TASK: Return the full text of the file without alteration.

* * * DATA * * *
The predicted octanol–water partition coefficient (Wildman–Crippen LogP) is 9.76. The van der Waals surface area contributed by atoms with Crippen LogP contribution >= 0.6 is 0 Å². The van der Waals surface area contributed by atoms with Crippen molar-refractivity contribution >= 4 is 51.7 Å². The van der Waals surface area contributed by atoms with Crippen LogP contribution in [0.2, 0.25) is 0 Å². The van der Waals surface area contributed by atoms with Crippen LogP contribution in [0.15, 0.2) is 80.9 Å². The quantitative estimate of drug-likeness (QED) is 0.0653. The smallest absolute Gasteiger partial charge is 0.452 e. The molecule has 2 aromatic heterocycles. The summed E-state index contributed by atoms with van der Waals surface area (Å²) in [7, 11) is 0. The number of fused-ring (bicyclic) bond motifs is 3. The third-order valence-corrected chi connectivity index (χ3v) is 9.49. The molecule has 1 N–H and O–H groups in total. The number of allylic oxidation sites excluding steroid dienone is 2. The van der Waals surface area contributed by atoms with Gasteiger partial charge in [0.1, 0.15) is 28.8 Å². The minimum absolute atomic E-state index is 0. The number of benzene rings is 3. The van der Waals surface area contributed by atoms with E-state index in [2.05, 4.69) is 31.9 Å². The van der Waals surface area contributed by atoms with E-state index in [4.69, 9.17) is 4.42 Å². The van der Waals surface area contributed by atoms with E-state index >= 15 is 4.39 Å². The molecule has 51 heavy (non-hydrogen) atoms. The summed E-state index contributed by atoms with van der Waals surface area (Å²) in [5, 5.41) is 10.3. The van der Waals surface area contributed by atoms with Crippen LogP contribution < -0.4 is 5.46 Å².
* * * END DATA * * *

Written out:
The predicted octanol–water partition coefficient (Wildman–Crippen LogP) is 9.76. The van der Waals surface area contributed by atoms with Crippen LogP contribution >= 0.6 is 0 Å². The van der Waals surface area contributed by atoms with Crippen molar-refractivity contribution >= 4 is 51.7 Å². The van der Waals surface area contributed by atoms with Crippen LogP contribution in [0.2, 0.25) is 0 Å². The van der Waals surface area contributed by atoms with Crippen LogP contribution in [0.15, 0.2) is 80.9 Å². The quantitative estimate of drug-likeness (QED) is 0.0653. The smallest absolute Gasteiger partial charge is 0.452 e. The molecule has 2 aromatic heterocycles. The summed E-state index contributed by atoms with van der Waals surface area (Å²) in [7, 11) is 0. The number of fused-ring (bicyclic) bond motifs is 3. The third-order valence-corrected chi connectivity index (χ3v) is 9.49. The molecule has 1 N–H and O–H groups in total. The number of allylic oxidation sites excluding steroid dienone is 2. The van der Waals surface area contributed by atoms with Gasteiger partial charge in [0.1, 0.15) is 28.8 Å². The minimum absolute atomic E-state index is 0. The number of benzene rings is 3. The van der Waals surface area contributed by atoms with E-state index in [2.05, 4.69) is 31.9 Å². The van der Waals surface area contributed by atoms with E-state index in [4.69, 9.17) is 4.42 Å². The van der Waals surface area contributed by atoms with E-state index >= 15 is 4.39 Å². The molecule has 51 heavy (non-hydrogen) atoms. The summed E-state index contributed by atoms with van der Waals surface area (Å²) in [5, 5.41) is 10.3. The van der Waals surface area contributed by atoms with Crippen LogP contribution < -0.4 is 5.46 Å².